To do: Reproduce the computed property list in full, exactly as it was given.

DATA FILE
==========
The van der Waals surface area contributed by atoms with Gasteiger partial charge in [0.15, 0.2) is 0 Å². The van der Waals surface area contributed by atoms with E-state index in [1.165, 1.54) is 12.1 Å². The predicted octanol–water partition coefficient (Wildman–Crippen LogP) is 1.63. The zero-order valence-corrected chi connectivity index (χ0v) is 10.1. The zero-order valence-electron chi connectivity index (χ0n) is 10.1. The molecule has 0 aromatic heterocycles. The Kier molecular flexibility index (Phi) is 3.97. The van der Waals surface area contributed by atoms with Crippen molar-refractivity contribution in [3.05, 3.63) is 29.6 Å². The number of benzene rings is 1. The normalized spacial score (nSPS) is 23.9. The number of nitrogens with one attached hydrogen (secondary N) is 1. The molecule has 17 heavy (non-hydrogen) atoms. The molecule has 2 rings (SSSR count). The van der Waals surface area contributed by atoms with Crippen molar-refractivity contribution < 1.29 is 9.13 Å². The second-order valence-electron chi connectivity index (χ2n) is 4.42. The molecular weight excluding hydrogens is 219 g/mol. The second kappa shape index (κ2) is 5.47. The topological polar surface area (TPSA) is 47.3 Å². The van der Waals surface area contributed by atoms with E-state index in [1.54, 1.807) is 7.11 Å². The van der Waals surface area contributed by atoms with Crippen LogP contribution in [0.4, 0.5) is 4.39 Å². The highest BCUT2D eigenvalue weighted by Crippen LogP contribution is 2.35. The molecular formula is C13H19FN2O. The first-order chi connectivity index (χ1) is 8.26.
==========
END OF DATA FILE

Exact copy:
The van der Waals surface area contributed by atoms with Gasteiger partial charge in [0.15, 0.2) is 0 Å². The van der Waals surface area contributed by atoms with E-state index in [1.165, 1.54) is 12.1 Å². The predicted octanol–water partition coefficient (Wildman–Crippen LogP) is 1.63. The zero-order valence-corrected chi connectivity index (χ0v) is 10.1. The zero-order valence-electron chi connectivity index (χ0n) is 10.1. The molecule has 0 aromatic heterocycles. The Kier molecular flexibility index (Phi) is 3.97. The van der Waals surface area contributed by atoms with Crippen molar-refractivity contribution in [3.05, 3.63) is 29.6 Å². The number of benzene rings is 1. The normalized spacial score (nSPS) is 23.9. The number of nitrogens with one attached hydrogen (secondary N) is 1. The molecule has 17 heavy (non-hydrogen) atoms. The molecule has 2 rings (SSSR count). The van der Waals surface area contributed by atoms with Crippen molar-refractivity contribution < 1.29 is 9.13 Å². The second-order valence-electron chi connectivity index (χ2n) is 4.42. The molecular weight excluding hydrogens is 219 g/mol. The second kappa shape index (κ2) is 5.47. The topological polar surface area (TPSA) is 47.3 Å². The van der Waals surface area contributed by atoms with E-state index in [1.54, 1.807) is 7.11 Å². The van der Waals surface area contributed by atoms with Crippen LogP contribution in [0.4, 0.5) is 4.39 Å². The highest BCUT2D eigenvalue weighted by Crippen LogP contribution is 2.35. The molecular formula is C13H19FN2O. The first-order chi connectivity index (χ1) is 8.26.